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Going To Trial

This is it! There’s no reason to be nervous, though, if you have followed the road map in this book. You have been getting ready for trial from the very beginning of your divorce case, and you have been largely ready long before now. The facts and opinions you needed to consider at settlement are in hand, for use at trial. Gather together the evidence that you have uncovered, the arguments that you have prepared and polish your presentation for the courtroom.

Your trial will be about two weeks after your R&SC in many court systems. You have nothing to do except meet with your attorney to go over areas in which you will be testifying, and those areas on which your attorney will focus when cross-examining your spouse or perhaps an expert witness being used by your spouse. This is a good time to review the suggestions on testifying under oath in Chapter Eight.

Your attorney must now finish up the final steps of preparation that were put on hold on the chance your case might settle. The trial brief, typically filed the morning of trial, uses most of the factual material from the R&SC Statement. However, legal authority and argument must be further developed and polished to supplement the facts. You will want your brief to be so clear on the facts and so crisp and enlightening on the legal issues that the judge uses a copy of it to make notes during the trial.

Expert witnesses may require considerable additional time at this stage of your divorce case. Each must be prepared for your trial and your facts, no matter how many times he or she has previously testified. Also, your spouse’s expert may have made a few points in the deposition that must be addressed in order to persuade the court at trial.

Depending on the circumstances, you may be requesting attorney’s fees and costs in your trial brief. Any unreasonable conduct on your spouse’s part will finally cost him or her. You may also be entitled to attorney’s fees based upon your need and your spouse’s ability to pay. Evidence must be submitted to the judge establishing the amount of the fees, the necessary costs, their reasonableness, your need for an award, your relative ability to pay them yourself and the ability of your spouse to pay them.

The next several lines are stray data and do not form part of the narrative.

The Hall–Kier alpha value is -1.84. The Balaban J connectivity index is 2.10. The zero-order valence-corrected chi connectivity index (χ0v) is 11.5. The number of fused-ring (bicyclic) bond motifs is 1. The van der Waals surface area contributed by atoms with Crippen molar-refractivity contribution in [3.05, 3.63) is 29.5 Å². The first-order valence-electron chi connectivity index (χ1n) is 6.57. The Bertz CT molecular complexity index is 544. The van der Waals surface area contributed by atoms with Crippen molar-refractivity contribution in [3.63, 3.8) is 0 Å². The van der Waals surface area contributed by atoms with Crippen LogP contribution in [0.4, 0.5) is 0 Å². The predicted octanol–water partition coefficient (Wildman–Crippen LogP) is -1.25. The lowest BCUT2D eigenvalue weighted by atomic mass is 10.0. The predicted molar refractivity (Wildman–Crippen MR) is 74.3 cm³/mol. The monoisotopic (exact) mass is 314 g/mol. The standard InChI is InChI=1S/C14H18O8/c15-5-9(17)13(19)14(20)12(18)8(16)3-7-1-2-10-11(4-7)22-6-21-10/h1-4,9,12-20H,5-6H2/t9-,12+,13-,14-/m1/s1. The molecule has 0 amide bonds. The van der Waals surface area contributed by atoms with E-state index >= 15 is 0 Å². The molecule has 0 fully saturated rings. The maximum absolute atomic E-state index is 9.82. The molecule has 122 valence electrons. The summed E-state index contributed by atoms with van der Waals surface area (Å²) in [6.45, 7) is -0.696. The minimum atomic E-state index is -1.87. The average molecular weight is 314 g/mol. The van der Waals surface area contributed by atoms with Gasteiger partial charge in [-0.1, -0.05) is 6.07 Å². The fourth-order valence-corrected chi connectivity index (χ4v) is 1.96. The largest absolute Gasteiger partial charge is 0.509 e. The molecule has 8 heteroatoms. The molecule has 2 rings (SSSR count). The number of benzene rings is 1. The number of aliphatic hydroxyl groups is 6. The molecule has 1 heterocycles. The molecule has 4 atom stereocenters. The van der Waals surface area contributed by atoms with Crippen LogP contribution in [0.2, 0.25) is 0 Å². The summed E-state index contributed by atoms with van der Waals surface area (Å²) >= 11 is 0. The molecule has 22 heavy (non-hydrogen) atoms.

Fee awards are rarely granted in the full amount requested. Yet, even here an exception arises when one party is entirely dependent on the other. Courts increasingly recognize a need to “level the playing field” in marital dissolution cases. Even a spouse with property may be entitled to an award of funds from the other spouse in an amount necessary to protect his or her rights against the affluent party without having to invade capital. An important exception arises when the award is really punishment inflicted on an unreasonable spouse to discourage conduct that wastes the court’s time or is abusive of the legal system.

Being ready for trial demands more than preparation of legal arguments. Much of the work is making sure that the right person or thing is in the right place at the right time. Trial subpoenas have to be issued or reissued depending on how the date is set in your area. Special exhibits to graphically emphasize your important points must be completed. Your attorney may need your assistance with last-minute questions about documents or facts to be confirmed with an expert witness.

The judge to whom your case has been assigned for trial may have a reputation for ruling on an issue important to you in an unfavorable manner. Will this be the judge’s first appearance in your case? Do you have your preemptory challenge available in your court’s jurisdiction? Are you apt to get a judge more favorable overall if you disqualify this judge? Your attorney should use the preemptory challenge and disqualify this judge, without having to give any reason, if the answer to each of these questions is "Yes".

Trial is no surprise. At least, it is not supposed to produce surprises. You have been building up to this for over six months. Your attorney is prepared to conduct the trial. You’ll be a witness and a resource to your attorney if your spouse attempts to spring a surprise. You are a party to this lawsuit: this is your divorce. You will be allowed to sit at counsel table with your attorney and pass notes if you hear something untrue in the opposing testimony. Good Luck!